Friday, December 14, 2007

The lawfulness of police helpfulness

Where do the police get their powers to be helpful?

In Ngan v R [2007] NZSC 105 (13 December 2007) the appellant was injured when his car overturned, and the police, after he had identified himself, arranged for him to be taken to hospital. Then, to clear up the accident scene, the police gathered items, including banknotes that had been scattered, and, in the course of inspecting the contents of a zipped pouch that appeared to be a sunglasses case, they discovered drugs. The purpose in taking possession of the items was to safeguard them for the owner, and the reason for opening the pouch was to make an inventory of items, also in the owner’s interests. The appellant had unsuccessfully objected to the admissibility at his trial of the evidence of the finding of the drugs.

Unsurprisingly, the Supreme Court unanimously held that the evidence was admissible. Four Judges held that there had been a search, when the pouch was unzipped, but McGrath J dissented on this point (para 101 – 117). Tipping J assumed that there had been a search, as the prosecution had not argued to the contrary, and held that the police conduct was not even prima facie unlawful as they were simply doing what any private citizen would have been entitled to do in undertaking the role of a bailee of necessity (para 44 - 54). However, in a joint judgment Elias CJ, Blanchard and Anderson JJ (delivered by Blanchard J) held that there was prima facie illegality because the police are bound by stricter standards than ordinary citizens (para 14, applying R v Waterfield [1964] 1 QB 164, 170). However, as Blanchard J put it, para 21:

“The difference in approach to Waterfield taken in these reasons from that taken in the reasons of Tipping J appears to turn on to what amounts to a prima facie unlawful interference with property. As we consider that the police conducted a search of the pouch, we take the view that prima facie there was such an interference. But it was justified in terms of Waterfield. However, the difference in approach has no practical significance because it has been overtaken by the requirements of the Bill of Rights Act.”

All five Judges agreed that pursuant to the Bill of Rights the search was reasonable and there was no reason to exclude the evidence (McGrath J indicated his agreement – if contrary to his view there was a search – at para 121). This reasonableness extended beyond the use of the information about the contents of the pouch for inventory purposes, to use as evidence of drug offending.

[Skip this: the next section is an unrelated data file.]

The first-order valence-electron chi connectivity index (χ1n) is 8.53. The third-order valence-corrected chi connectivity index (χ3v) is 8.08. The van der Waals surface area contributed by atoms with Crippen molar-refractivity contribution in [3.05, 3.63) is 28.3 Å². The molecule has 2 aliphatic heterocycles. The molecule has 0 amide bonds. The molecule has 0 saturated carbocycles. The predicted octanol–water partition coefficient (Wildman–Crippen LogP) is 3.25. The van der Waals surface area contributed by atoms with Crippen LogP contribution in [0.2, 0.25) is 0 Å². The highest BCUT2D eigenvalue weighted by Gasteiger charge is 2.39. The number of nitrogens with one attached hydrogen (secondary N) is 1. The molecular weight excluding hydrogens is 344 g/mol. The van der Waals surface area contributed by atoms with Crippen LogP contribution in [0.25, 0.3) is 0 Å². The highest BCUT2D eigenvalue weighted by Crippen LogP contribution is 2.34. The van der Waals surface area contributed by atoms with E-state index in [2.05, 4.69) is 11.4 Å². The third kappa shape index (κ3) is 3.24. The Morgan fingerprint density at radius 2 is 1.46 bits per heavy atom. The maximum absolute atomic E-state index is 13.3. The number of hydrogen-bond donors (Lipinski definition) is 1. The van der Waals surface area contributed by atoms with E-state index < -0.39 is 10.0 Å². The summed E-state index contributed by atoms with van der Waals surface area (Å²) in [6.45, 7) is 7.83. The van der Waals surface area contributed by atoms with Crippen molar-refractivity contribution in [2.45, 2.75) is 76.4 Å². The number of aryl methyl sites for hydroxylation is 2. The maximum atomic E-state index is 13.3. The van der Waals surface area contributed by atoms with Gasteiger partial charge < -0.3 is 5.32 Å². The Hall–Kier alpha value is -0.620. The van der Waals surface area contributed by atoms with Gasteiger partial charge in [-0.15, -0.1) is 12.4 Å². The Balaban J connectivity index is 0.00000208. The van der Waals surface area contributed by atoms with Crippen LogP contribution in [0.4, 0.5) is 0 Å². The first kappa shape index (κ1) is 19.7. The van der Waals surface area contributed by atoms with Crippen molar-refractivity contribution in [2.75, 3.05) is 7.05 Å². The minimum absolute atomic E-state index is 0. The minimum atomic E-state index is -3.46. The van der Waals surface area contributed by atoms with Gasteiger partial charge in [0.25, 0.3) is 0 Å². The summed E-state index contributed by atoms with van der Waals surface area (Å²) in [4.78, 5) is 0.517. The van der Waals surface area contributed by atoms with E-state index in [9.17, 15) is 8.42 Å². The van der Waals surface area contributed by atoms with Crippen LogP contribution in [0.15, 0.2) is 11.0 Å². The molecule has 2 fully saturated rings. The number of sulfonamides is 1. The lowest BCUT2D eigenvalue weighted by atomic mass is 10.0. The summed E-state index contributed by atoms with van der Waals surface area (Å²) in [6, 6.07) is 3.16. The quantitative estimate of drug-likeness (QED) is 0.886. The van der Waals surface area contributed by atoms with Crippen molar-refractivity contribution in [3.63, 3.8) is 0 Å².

There was some discussion of North American authorities, as the appellant had sought to rely on them to support restriction of reasonableness to the making of an inventory. R v Caslake [1998] 1 SCR 51 was held (para 23) not to be authority for the proposition that an inventory search is unlawful because an inventory may be taken in the interests of the owner and not for police purposes. It was noted that subsequent Canadian cases have applied the Waterfield approach (R v Mann [2004] 3 SCR 59; R v Clayton and Farmer 2007 SCC 32). R v Colarusso [1994] 1 SCR 20 was also relied on by the appellant, but was distinguished (para 34) on the ground that in that case the police had an unlawful initial purpose, whereas here their purpose in carrying out the inventory was lawful. The New Zealand case R v Salmond [1992] 3 NZLR 8 (CA) was also relied on by the appellant, but was distinguished on similar grounds (para 36).

So, the answer to the question where the police get their powers to be helpful, depends on statute and common law. McGrath J was the only member of the Court who sought to go beyond that to a “residual third source of authority” (para 96), but one might respectfully wonder whether that is usefully distinct from the fundamental rule in a free society that everything is lawful except that which is prohibited by law.

At para 14 Blanchard J (with Elias CJ and Anderson J) put the central idea as follows:

“Notwithstanding that police officers may be expected to intervene in a case like the present, any interference with private liberty or property by the police is unlawful unless it can be justified either “by the text of the statute law, or by the principles of common law” [Entick v Carrington (1765) 19 How St Tr 1029 at p 1066]. An interference with property in the form of a search of the pouch occurred in this case. But was it unlawful? In order to determine whether a particular course of conduct was actually unlawful, it has been said in R v Waterfield to be relevant [[1964] 1 QB 164 at p 170. See also Hoffman v Thomas [1974] 1 WLR 374]:

“to consider whether (a) such conduct falls within the general scope of any duty imposed by statute or recognised at common law and (b) whether such conduct, albeit within the general scope of such a duty, involved an unjustifiable use of powers associated with the duty.”

“There may be less justification for any use of such powers where the conduct is not in pursuance of an “absolute” duty and where the apprehended danger is to property rather than persons. Overall, as Cooke P stressed in Minto v Police, “[t]he citizen’s protection lies in the insistence of the law that the steps should be reasonable” [[1987] 1 NZLR 374 at p 378 (CA). Further relevant considerations include the immediacy and potential seriousness of the apprehended danger: Police v Amos [1977] 2 NZLR 564 at p 568 at pp 568 – 569].”

Since the police had decided, “reasonably and therefore lawfully” (para 15) to take on the obligations analogous to those of a bailee, for the benefit of the owner, and since they had done no more than was reasonably necessary to safeguard the property (para 20 – 21), there was no unlawfulness or unreasonableness in their discovery of the drugs.

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